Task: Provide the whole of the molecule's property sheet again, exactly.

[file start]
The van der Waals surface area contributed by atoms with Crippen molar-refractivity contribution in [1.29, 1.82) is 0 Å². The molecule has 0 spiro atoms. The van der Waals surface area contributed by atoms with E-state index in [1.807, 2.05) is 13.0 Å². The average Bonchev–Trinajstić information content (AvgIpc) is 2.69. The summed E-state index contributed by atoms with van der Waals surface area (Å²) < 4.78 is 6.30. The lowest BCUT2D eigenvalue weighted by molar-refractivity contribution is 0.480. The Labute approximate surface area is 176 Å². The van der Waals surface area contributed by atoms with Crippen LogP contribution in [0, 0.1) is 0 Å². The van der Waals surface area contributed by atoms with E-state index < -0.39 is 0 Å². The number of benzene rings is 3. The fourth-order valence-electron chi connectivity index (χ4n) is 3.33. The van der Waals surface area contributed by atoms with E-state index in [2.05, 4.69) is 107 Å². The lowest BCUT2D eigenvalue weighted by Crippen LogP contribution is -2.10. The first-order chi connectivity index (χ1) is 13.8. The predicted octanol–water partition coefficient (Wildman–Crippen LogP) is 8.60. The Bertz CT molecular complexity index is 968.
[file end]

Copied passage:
The van der Waals surface area contributed by atoms with Crippen molar-refractivity contribution in [1.29, 1.82) is 0 Å². The molecule has 0 spiro atoms. The van der Waals surface area contributed by atoms with E-state index in [1.807, 2.05) is 13.0 Å². The average Bonchev–Trinajstić information content (AvgIpc) is 2.69. The summed E-state index contributed by atoms with van der Waals surface area (Å²) < 4.78 is 6.30. The lowest BCUT2D eigenvalue weighted by molar-refractivity contribution is 0.480. The Labute approximate surface area is 176 Å². The van der Waals surface area contributed by atoms with Crippen LogP contribution in [0, 0.1) is 0 Å². The van der Waals surface area contributed by atoms with E-state index < -0.39 is 0 Å². The number of benzene rings is 3. The fourth-order valence-electron chi connectivity index (χ4n) is 3.33. The van der Waals surface area contributed by atoms with E-state index in [2.05, 4.69) is 107 Å². The lowest BCUT2D eigenvalue weighted by Crippen LogP contribution is -2.10. The first-order chi connectivity index (χ1) is 13.8. The predicted octanol–water partition coefficient (Wildman–Crippen LogP) is 8.60. The Bertz CT molecular complexity index is 968.